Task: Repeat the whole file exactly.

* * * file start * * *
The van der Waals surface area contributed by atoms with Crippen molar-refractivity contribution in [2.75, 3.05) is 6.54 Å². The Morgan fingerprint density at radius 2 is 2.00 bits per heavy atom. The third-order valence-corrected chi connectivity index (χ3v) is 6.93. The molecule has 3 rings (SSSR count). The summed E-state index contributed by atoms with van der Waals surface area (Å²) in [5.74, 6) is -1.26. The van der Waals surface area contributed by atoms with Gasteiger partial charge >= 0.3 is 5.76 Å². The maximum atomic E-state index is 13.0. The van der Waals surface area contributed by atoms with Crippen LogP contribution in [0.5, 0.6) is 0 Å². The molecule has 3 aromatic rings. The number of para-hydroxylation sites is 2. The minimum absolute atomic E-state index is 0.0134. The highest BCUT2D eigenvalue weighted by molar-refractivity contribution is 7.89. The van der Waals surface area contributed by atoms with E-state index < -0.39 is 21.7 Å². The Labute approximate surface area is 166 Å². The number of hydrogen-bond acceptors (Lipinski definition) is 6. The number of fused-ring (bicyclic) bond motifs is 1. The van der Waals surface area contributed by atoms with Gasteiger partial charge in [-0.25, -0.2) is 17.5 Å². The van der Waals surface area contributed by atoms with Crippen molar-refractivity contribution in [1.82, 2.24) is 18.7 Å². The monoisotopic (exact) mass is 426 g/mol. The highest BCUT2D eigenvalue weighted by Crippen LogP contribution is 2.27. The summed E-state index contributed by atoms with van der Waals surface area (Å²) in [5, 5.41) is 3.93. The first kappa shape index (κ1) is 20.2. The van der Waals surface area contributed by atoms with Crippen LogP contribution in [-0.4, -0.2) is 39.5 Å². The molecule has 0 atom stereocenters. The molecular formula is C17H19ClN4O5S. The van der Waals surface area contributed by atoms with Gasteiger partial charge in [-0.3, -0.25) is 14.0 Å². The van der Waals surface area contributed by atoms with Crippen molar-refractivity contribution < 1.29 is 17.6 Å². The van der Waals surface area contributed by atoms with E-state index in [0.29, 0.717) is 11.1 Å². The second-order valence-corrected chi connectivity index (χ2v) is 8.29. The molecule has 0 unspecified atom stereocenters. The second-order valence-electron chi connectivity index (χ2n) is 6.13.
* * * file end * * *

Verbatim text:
The van der Waals surface area contributed by atoms with Crippen molar-refractivity contribution in [2.75, 3.05) is 6.54 Å². The Morgan fingerprint density at radius 2 is 2.00 bits per heavy atom. The third-order valence-corrected chi connectivity index (χ3v) is 6.93. The molecule has 3 rings (SSSR count). The summed E-state index contributed by atoms with van der Waals surface area (Å²) in [5.74, 6) is -1.26. The van der Waals surface area contributed by atoms with Gasteiger partial charge >= 0.3 is 5.76 Å². The maximum atomic E-state index is 13.0. The van der Waals surface area contributed by atoms with Crippen LogP contribution in [0.5, 0.6) is 0 Å². The molecule has 3 aromatic rings. The number of para-hydroxylation sites is 2. The minimum absolute atomic E-state index is 0.0134. The highest BCUT2D eigenvalue weighted by molar-refractivity contribution is 7.89. The van der Waals surface area contributed by atoms with E-state index < -0.39 is 21.7 Å². The Labute approximate surface area is 166 Å². The number of hydrogen-bond acceptors (Lipinski definition) is 6. The number of fused-ring (bicyclic) bond motifs is 1. The van der Waals surface area contributed by atoms with Gasteiger partial charge in [-0.25, -0.2) is 17.5 Å². The van der Waals surface area contributed by atoms with Crippen molar-refractivity contribution in [1.82, 2.24) is 18.7 Å². The monoisotopic (exact) mass is 426 g/mol. The highest BCUT2D eigenvalue weighted by Crippen LogP contribution is 2.27. The summed E-state index contributed by atoms with van der Waals surface area (Å²) in [5, 5.41) is 3.93. The first kappa shape index (κ1) is 20.2. The van der Waals surface area contributed by atoms with Crippen LogP contribution in [-0.4, -0.2) is 39.5 Å². The molecule has 0 atom stereocenters. The molecular formula is C17H19ClN4O5S. The van der Waals surface area contributed by atoms with Gasteiger partial charge in [-0.3, -0.25) is 14.0 Å². The van der Waals surface area contributed by atoms with Crippen molar-refractivity contribution < 1.29 is 17.6 Å². The van der Waals surface area contributed by atoms with E-state index in [0.29, 0.717) is 11.1 Å². The second-order valence-corrected chi connectivity index (χ2v) is 8.29. The molecule has 0 unspecified atom stereocenters. The second-order valence-electron chi connectivity index (χ2n) is 6.13.